1. A game projectile adapted to be manually thrown, comprising:

(a) a first hemispherically contoured member, said first hemispherical member being hollow defining a continuous resilient wall member having an inner surface and an outer surface, said first hemispherical member substantially symmetrical about a first vertical directed axis line, said first hemispherically contoured member having an internal radius within an approximate range between 1.0-1.5 inches, said first hemispherical member including at least one groove formed in said wall member within said outer surface, said groove for providing a plurality of trajectory paths to be imparted to said game projectile, said groove extending from a peripheral wall of said second hemispherical member in a helical contour; and,

(b) gripping means coupled to said wall member, said gripping extending external said wall member, said gripping means including a second hemispherically contoured member, said second hemispherical member being substantially hollow.

2. The game projectile as recited in claim 1 where said first hemispherical member includes a first radius dimension and said second hemispherical member includes a second radius dimension, said second radius dimension being substantially less than said first radius dimension.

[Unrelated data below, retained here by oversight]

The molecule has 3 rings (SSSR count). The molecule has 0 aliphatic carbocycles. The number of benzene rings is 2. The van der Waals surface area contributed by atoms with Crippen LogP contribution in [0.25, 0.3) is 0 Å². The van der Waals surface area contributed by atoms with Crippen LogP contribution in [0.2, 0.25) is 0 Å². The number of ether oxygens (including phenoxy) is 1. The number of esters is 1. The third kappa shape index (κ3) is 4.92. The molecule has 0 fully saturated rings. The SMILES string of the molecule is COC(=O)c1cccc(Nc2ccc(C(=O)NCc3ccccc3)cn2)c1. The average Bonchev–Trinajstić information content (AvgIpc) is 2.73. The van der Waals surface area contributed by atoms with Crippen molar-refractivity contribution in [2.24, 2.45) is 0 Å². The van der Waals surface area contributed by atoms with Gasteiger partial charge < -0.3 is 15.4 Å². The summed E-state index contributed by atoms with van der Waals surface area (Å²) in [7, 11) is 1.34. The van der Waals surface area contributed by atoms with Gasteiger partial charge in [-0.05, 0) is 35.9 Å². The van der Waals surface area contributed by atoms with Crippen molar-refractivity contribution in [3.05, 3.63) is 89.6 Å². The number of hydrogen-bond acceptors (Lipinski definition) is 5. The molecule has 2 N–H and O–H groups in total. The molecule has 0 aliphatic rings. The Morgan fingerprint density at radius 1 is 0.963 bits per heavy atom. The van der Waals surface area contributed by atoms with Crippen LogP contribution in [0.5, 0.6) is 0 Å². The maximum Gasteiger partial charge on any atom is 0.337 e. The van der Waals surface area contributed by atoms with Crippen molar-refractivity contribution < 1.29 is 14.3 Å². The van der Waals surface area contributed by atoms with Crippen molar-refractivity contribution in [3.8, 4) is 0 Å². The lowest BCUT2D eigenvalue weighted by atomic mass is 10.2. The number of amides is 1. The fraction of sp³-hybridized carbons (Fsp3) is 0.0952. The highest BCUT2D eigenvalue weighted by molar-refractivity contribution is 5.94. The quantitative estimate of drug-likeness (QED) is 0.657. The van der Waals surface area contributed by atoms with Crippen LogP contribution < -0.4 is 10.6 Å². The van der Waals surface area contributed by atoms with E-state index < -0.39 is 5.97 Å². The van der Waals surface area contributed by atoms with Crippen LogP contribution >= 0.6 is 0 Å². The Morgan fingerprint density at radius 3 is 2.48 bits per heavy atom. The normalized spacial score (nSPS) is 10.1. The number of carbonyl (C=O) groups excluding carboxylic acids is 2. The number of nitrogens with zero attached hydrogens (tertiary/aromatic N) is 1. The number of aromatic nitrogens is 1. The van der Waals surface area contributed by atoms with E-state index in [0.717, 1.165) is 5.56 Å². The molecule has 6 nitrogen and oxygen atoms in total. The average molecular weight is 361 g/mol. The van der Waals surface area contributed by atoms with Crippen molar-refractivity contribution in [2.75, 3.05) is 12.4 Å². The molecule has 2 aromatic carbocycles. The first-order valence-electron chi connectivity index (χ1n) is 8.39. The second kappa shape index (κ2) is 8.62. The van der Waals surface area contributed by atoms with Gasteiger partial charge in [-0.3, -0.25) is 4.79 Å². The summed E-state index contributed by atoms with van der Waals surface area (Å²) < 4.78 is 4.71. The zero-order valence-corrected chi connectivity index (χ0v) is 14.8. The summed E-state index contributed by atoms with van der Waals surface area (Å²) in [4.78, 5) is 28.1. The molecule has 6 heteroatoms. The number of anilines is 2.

3. The game projectile as recited in claim 1 where said second hemispherical member is substantially symmetrical about a second axis line, said first and second axis lines being substantially coincident each with respect to the other.

4. The game projectile as recited in claim 1 where said second hemispherical member and said first hemispherical members are formed in one piece formation.

5. The game projectile as recited in claim 1 including reinforcement means secured to said first hemispherical wall member, said reinforcement means extending inwardly of said inner surface in continuous fashion in a plane substantially normal said first vertically directed axis line.